I try to set aside the cares of ministry on the short mile drive home from work. I try to pick up the cares of my husband and daughters as I exit our jeep and walk into the house.
When I arrive at home I hear the quick pitter patter of my yearling daughter's feet driving toward me. It's as if gravity increases on her head and arms as she reaches toward me, squealing “mommy” with delight as she bobbles just enough to face plant right before the goal, my arms. As I reach for her, my three year old, who is also making the chariots of fire dash to mommy, accidentally steps on little sisters' finger causing more panic and shrill screaming. All the while, I haven't been to the bathroom in hours and can't hold it a second longer. If you were a fly on the wall(and there probably is a fly on my wall)you'd see me emotionally peeing on a toilet with two kids (also crying) on my lap. I'm not the first person in the world to have children but anyone who has ever had them is nodding their head sympathetically.
My husband, the champion of my world, stays at home with the girls close to 40 hours a week. I do not know how he finds the time or space to use the restroom either. It's as if our kids know when we have a dire need and they will do whatever it takes to sidetrack us from it. Things like mommy and daddy eating, bathing, and/ or sleeping are against kid union regulations for sure.
It seems like I start every homecoming out this way. Tears of joy and pain. There always seems to be something on the horizon. If it's not a virus, allergic reaction, or pollen allergies then it most definitely will be an inability to eat vegetables, obey simple instructions, or to stay focused on one task for more than a few minutes.
Seriously, sometimes I feel like I'm never going to catch up, clean up, or shape up.
I try to hear the advice of people like Erma Bombeck who tell us not to worry about the stains on the carpet or dishes in the sink. Being with our family in this present moment is more important. Laughing. Conspiring together. Loving. Holding. I want all of this but there's still the mess that waits for me in the morning.
Dealing with all of this, while holding on to God's promises and whispering for His strength and courage, leaves me reminiscing about what life used to be like when I was the kid.
Middle school wasn't so bad for me. It wasn't so good either. But there are some things that I absolutely loved about that time in my life that keeps me wishing that I could return to them.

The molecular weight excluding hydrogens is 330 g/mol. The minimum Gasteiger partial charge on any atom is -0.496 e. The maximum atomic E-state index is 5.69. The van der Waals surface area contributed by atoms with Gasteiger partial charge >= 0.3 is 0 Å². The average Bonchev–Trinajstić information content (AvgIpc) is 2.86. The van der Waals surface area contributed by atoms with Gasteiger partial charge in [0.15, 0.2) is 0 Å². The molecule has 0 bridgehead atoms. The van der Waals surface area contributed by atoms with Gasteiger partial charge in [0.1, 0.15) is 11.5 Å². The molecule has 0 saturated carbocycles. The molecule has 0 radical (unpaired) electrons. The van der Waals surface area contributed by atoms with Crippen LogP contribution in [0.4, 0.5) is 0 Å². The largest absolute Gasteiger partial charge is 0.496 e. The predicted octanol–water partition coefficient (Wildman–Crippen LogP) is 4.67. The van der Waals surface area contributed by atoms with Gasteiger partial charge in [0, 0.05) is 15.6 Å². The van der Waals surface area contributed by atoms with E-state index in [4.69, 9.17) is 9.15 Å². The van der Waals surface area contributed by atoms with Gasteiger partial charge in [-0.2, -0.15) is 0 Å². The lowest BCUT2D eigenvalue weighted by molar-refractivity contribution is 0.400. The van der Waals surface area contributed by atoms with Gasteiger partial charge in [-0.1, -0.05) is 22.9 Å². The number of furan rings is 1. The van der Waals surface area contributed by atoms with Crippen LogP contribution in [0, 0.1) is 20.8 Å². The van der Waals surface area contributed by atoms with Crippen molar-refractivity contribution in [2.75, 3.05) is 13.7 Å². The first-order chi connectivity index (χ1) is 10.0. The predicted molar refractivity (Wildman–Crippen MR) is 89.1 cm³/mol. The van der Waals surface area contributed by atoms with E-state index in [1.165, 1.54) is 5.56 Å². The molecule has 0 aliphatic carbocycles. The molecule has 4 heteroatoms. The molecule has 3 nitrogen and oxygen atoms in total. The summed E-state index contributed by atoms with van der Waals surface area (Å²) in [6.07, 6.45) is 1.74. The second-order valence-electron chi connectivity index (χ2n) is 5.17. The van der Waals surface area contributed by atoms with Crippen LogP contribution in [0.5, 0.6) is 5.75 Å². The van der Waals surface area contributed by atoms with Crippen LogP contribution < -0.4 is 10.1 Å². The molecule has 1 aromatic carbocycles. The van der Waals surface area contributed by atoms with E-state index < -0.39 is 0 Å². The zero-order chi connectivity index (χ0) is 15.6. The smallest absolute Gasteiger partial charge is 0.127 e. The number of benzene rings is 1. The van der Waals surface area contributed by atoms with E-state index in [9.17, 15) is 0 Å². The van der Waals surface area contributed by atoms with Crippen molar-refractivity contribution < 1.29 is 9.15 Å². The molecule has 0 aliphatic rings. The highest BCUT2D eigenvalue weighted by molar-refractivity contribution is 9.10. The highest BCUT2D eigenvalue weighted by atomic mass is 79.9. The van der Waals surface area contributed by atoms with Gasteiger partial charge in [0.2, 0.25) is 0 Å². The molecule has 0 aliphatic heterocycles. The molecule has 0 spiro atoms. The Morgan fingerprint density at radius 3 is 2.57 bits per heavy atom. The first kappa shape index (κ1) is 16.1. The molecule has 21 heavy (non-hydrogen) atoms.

I remember being driven places. I love to be driven places. You can sleep, listen to music, read, draw. Please, drive as far away as you like. I'll hang out in the back. Good night.
I remember saving all of my paper route money to “adopt a whale” on the back of a cereal box. Money wasn't too stressful in middle school. You either have some or your don't. It was kind of nice not having a job or any cash flow.
Every event was a new event. I don't remember one time feeling bored with life. Every class in school was different each day because you never knew what was going to happen, who was going to like who, or what sort of substitute teacher you would have. I don't need the drama but I do wish I could look at life again with those curious eyes, always wondering what's going to happen next and bewildered when in gives me something I wasn't expecting.
I never counted calories in middle school. I didn't care. I didn't have a health conscious whatsoever. I used to eat two #2's at McDonald's on the way home from volleyball games (A number 2 at the time was 2 cheeseburgers and fries. I literally would eat 4 cheeseburgers in one sitting in the 7th grade!) Oh how I wish some of the habits I have formed over the years could be erased. It's good to be healthy and I'm glad I'm not eating this way anymore (my husband is also appreciative), but I do wish eating were as carefree as it once was.
Relationships were more important than getting things done. Growing up and getting a job help mess this one up.
Boldness existed, even if it was quiet boldness as expressed in clothing that no adult would be caught dead wearing. I want that kind of courage again. I don't want hammer pants. Don't get me wrong. I want confidence in who I am, whose I am, and who I am not.
Sometimes I really miss this time of life, getting picked up by the parents, being handed lunch money, being bailed out, wearing my personality in the form of fashion, taking dares, going after relationships with everything I've got–even if it leaves me tripping on the floor and getting stepped on by someone else–it was always worth it.
And then I see that I'm giving this very existence to my kids, my sweet girls, and my sweet (and not-so sweet middle schoolers). I had my time to be in the mini van. Now it's their turn.
Knowing that it's my turn to give back helps give me the courage and sense of humor to keep going every day.
There are some things I'll never “get” as a mom, wife, sister, friend, leader, pastor, writer…but one thing that I do get is that all we have is now and we can't spend our lives wishing we were somewhere else in the past or somewhere else in the future.Spending and investing time in God's presence in the present moment with the people who are present with us is the most important thing we can do in life. And I'm grateful for every moment in life that turns me around and reminds me of that.
Today, I felt like ninja mommy, attacking the mess that is life all day long. And I'm thankful because I know I don't have to be a ninja every day and sometimes (sometimes) my kids really do sleep and give me time to do life giving things like write, pray, and brush my teeth.
I thank God for the people who loved me and carried me through middle school so I could look back on it fondly and remember that it's my turn now.